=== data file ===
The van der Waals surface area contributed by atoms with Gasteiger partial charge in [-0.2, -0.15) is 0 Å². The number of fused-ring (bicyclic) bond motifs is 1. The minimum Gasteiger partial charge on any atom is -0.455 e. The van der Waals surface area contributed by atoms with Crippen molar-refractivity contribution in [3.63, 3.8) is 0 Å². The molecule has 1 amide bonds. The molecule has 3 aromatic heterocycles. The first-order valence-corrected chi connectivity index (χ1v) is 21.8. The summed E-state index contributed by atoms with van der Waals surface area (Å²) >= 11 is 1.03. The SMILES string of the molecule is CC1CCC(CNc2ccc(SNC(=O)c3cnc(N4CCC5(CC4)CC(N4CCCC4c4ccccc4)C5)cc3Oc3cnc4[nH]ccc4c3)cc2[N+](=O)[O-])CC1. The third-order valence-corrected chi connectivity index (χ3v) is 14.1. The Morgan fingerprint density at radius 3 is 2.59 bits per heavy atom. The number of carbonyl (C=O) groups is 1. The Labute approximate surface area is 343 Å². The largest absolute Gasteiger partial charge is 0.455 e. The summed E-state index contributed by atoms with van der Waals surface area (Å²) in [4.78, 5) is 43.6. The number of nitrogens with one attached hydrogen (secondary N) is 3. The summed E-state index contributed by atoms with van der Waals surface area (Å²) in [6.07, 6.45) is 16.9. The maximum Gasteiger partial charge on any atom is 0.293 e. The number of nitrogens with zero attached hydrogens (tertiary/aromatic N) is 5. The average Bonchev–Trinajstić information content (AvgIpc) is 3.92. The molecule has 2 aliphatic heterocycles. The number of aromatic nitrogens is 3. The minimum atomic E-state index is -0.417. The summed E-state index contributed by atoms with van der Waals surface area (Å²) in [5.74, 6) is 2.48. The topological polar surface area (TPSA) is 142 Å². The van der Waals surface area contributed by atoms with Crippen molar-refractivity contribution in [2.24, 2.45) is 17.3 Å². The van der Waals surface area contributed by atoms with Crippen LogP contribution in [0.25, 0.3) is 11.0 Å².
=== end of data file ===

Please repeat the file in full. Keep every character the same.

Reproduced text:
The van der Waals surface area contributed by atoms with Gasteiger partial charge in [-0.2, -0.15) is 0 Å². The number of fused-ring (bicyclic) bond motifs is 1. The minimum Gasteiger partial charge on any atom is -0.455 e. The van der Waals surface area contributed by atoms with Crippen molar-refractivity contribution in [3.63, 3.8) is 0 Å². The molecule has 1 amide bonds. The molecule has 3 aromatic heterocycles. The first-order valence-corrected chi connectivity index (χ1v) is 21.8. The summed E-state index contributed by atoms with van der Waals surface area (Å²) >= 11 is 1.03. The SMILES string of the molecule is CC1CCC(CNc2ccc(SNC(=O)c3cnc(N4CCC5(CC4)CC(N4CCCC4c4ccccc4)C5)cc3Oc3cnc4[nH]ccc4c3)cc2[N+](=O)[O-])CC1. The third-order valence-corrected chi connectivity index (χ3v) is 14.1. The Morgan fingerprint density at radius 3 is 2.59 bits per heavy atom. The number of carbonyl (C=O) groups is 1. The Labute approximate surface area is 343 Å². The largest absolute Gasteiger partial charge is 0.455 e. The summed E-state index contributed by atoms with van der Waals surface area (Å²) in [4.78, 5) is 43.6. The number of nitrogens with one attached hydrogen (secondary N) is 3. The summed E-state index contributed by atoms with van der Waals surface area (Å²) in [6.07, 6.45) is 16.9. The maximum Gasteiger partial charge on any atom is 0.293 e. The number of nitrogens with zero attached hydrogens (tertiary/aromatic N) is 5. The average Bonchev–Trinajstić information content (AvgIpc) is 3.92. The molecule has 2 aliphatic heterocycles. The number of aromatic nitrogens is 3. The minimum atomic E-state index is -0.417. The summed E-state index contributed by atoms with van der Waals surface area (Å²) in [5.74, 6) is 2.48. The topological polar surface area (TPSA) is 142 Å². The van der Waals surface area contributed by atoms with Crippen molar-refractivity contribution in [2.24, 2.45) is 17.3 Å². The van der Waals surface area contributed by atoms with Crippen LogP contribution in [0.25, 0.3) is 11.0 Å².